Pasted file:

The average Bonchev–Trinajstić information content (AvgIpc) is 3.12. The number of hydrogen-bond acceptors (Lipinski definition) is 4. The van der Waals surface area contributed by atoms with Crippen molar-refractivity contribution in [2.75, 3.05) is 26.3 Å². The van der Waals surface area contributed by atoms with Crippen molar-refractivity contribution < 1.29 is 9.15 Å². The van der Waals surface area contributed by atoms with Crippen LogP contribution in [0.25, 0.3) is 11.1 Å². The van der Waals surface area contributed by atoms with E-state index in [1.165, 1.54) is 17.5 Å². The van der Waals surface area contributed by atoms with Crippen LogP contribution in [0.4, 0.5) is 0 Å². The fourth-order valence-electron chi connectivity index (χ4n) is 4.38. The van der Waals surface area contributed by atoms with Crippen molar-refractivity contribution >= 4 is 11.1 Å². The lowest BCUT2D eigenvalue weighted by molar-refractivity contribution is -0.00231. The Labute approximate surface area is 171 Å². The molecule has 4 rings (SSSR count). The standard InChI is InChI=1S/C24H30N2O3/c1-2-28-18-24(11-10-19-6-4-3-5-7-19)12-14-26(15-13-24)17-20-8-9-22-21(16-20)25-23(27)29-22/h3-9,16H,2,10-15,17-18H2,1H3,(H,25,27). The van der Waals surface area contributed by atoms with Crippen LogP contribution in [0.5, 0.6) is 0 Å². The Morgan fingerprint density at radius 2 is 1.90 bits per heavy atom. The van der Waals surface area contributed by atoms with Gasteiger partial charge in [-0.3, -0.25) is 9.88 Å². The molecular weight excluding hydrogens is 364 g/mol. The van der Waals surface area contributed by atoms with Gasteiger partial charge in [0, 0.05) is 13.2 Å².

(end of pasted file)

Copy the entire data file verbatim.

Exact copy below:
The average Bonchev–Trinajstić information content (AvgIpc) is 3.12. The number of hydrogen-bond acceptors (Lipinski definition) is 4. The van der Waals surface area contributed by atoms with Crippen molar-refractivity contribution in [2.75, 3.05) is 26.3 Å². The van der Waals surface area contributed by atoms with Crippen molar-refractivity contribution < 1.29 is 9.15 Å². The van der Waals surface area contributed by atoms with Crippen LogP contribution in [0.25, 0.3) is 11.1 Å². The van der Waals surface area contributed by atoms with E-state index in [1.165, 1.54) is 17.5 Å². The van der Waals surface area contributed by atoms with Crippen LogP contribution in [0.4, 0.5) is 0 Å². The fourth-order valence-electron chi connectivity index (χ4n) is 4.38. The van der Waals surface area contributed by atoms with Crippen molar-refractivity contribution >= 4 is 11.1 Å². The lowest BCUT2D eigenvalue weighted by molar-refractivity contribution is -0.00231. The Labute approximate surface area is 171 Å². The molecule has 4 rings (SSSR count). The standard InChI is InChI=1S/C24H30N2O3/c1-2-28-18-24(11-10-19-6-4-3-5-7-19)12-14-26(15-13-24)17-20-8-9-22-21(16-20)25-23(27)29-22/h3-9,16H,2,10-15,17-18H2,1H3,(H,25,27). The van der Waals surface area contributed by atoms with Crippen LogP contribution in [0.5, 0.6) is 0 Å². The Morgan fingerprint density at radius 2 is 1.90 bits per heavy atom. The van der Waals surface area contributed by atoms with Gasteiger partial charge in [-0.3, -0.25) is 9.88 Å². The molecular weight excluding hydrogens is 364 g/mol. The van der Waals surface area contributed by atoms with Gasteiger partial charge in [0, 0.05) is 13.2 Å².